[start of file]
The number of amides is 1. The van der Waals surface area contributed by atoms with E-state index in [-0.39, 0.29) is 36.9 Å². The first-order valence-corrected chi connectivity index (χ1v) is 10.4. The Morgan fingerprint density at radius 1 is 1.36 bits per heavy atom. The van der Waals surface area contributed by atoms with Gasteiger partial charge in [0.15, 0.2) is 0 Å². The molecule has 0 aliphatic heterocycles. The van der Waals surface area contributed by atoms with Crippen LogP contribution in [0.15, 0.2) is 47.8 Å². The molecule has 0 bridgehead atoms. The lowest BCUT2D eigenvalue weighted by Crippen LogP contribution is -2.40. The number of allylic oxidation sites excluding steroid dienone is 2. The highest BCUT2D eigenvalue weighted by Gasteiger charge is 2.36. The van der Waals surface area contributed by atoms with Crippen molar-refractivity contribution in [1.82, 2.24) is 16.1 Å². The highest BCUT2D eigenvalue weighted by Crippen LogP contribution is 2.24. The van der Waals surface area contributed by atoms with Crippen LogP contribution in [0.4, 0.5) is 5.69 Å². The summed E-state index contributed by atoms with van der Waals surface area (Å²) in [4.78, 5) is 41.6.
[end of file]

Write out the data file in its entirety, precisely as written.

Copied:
The number of amides is 1. The van der Waals surface area contributed by atoms with E-state index in [-0.39, 0.29) is 36.9 Å². The first-order valence-corrected chi connectivity index (χ1v) is 10.4. The Morgan fingerprint density at radius 1 is 1.36 bits per heavy atom. The van der Waals surface area contributed by atoms with Gasteiger partial charge in [0.15, 0.2) is 0 Å². The molecule has 0 aliphatic heterocycles. The van der Waals surface area contributed by atoms with Crippen LogP contribution in [0.15, 0.2) is 47.8 Å². The molecule has 0 bridgehead atoms. The lowest BCUT2D eigenvalue weighted by Crippen LogP contribution is -2.40. The number of allylic oxidation sites excluding steroid dienone is 2. The highest BCUT2D eigenvalue weighted by Gasteiger charge is 2.36. The van der Waals surface area contributed by atoms with Crippen molar-refractivity contribution in [1.82, 2.24) is 16.1 Å². The highest BCUT2D eigenvalue weighted by Crippen LogP contribution is 2.24. The van der Waals surface area contributed by atoms with Crippen LogP contribution in [0.4, 0.5) is 5.69 Å². The summed E-state index contributed by atoms with van der Waals surface area (Å²) in [4.78, 5) is 41.6.